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Aviation Oxygen - Info
Pioneers in Aviation Oxygen
Precise Oxygen Equipment, formerly Nelson Oxygen, is the highest regarded oxygen solutions available to the aviation consumer. Spanning a wide range of applications, from the built-in system on the Cirrus SR22 with its simple and efficient electronic display of oxygen quantity and a toggle switch for activating the flow of oxygen in the cabin, to the Columbia 400 with the display and actuation integrated into the instrument flat panel display, Precise Flight leads the way in general aviation oxygen systems.
Backed by 30 years as industry leaders in aviation oxygen solutions, whatever your needs may be, we've got you covered.
At 14,500 ft due to the bloods inability to carry oxygen, there is dramatic drop in oxygen saturation, which will be approximately 80% - or fully hypoxic. A person left at this altitude may experience: vertigo, nausea, weakness, increased breathing, decreased eye-hand coordination, slowed decision process and compromised vision. "You know, I think if you could package hypoxia, you could it and make a fortune. That's how good it feels. That's also how dangerous it is." (They called it Pilot Error, True Stories Begin General Aviation Accidents, by Robert L. Cohn; quote by Burt Roberts, p.113) Hypoxia is an insidious and progressive condition, and is undetectable by the pilot. You should always be aware that without supplemental oxygen at a sufficient flow, you will gradually and progressively lapse into incompetence while maintaining an absolutely euphoric faith in your own ability. A pilot's decision-making process would depend on the oxygen saturation level in his or her body. The less oxygen in one's body, the greater the chance the pilot may make the wrong decision.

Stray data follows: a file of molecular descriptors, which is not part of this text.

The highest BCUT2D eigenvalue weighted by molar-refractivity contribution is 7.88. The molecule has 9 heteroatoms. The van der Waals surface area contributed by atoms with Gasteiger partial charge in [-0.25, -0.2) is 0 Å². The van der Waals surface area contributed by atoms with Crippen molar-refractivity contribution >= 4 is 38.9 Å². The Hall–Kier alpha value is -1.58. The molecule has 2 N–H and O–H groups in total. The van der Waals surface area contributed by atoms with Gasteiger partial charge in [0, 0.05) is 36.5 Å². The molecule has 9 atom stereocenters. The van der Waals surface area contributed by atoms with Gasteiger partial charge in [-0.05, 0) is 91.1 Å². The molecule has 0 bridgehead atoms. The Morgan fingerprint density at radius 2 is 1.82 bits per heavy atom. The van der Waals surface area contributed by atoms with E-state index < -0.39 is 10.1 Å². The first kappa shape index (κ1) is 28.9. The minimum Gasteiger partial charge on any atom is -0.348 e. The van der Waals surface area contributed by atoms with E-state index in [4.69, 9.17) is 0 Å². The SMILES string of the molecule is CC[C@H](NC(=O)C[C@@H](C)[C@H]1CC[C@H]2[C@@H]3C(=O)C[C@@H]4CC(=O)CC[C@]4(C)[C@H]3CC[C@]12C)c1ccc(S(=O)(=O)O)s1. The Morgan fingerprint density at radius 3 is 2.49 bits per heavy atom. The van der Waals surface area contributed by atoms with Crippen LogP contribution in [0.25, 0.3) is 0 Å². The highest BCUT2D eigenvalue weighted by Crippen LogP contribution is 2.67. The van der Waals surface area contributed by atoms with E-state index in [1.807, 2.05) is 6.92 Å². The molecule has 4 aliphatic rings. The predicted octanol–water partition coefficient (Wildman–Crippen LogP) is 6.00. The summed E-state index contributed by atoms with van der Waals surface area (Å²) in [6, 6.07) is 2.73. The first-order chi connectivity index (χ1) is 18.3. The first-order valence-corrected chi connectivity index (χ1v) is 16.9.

According to most expert estimates, the accident rate in general aviation would drop by more than 60 percent if all aircraft were pressurized because pilots would not be hypoxic, and clear decision making would not deteriorate as a result. This would eliminate most fuel carefree attitude, most alcohol, drug and substance accidents (alcohol and drug effect are greater when oxygen level is lower); most spatial disorientation accidents (pilots would be more aware of their surroundings and would avoid becoming disoriented in the first place); most poor judgment accidents and most weather accidents. In other words, 'pilot error' accidents, which account for approximately 90 percent of all recorded accidents and incidents.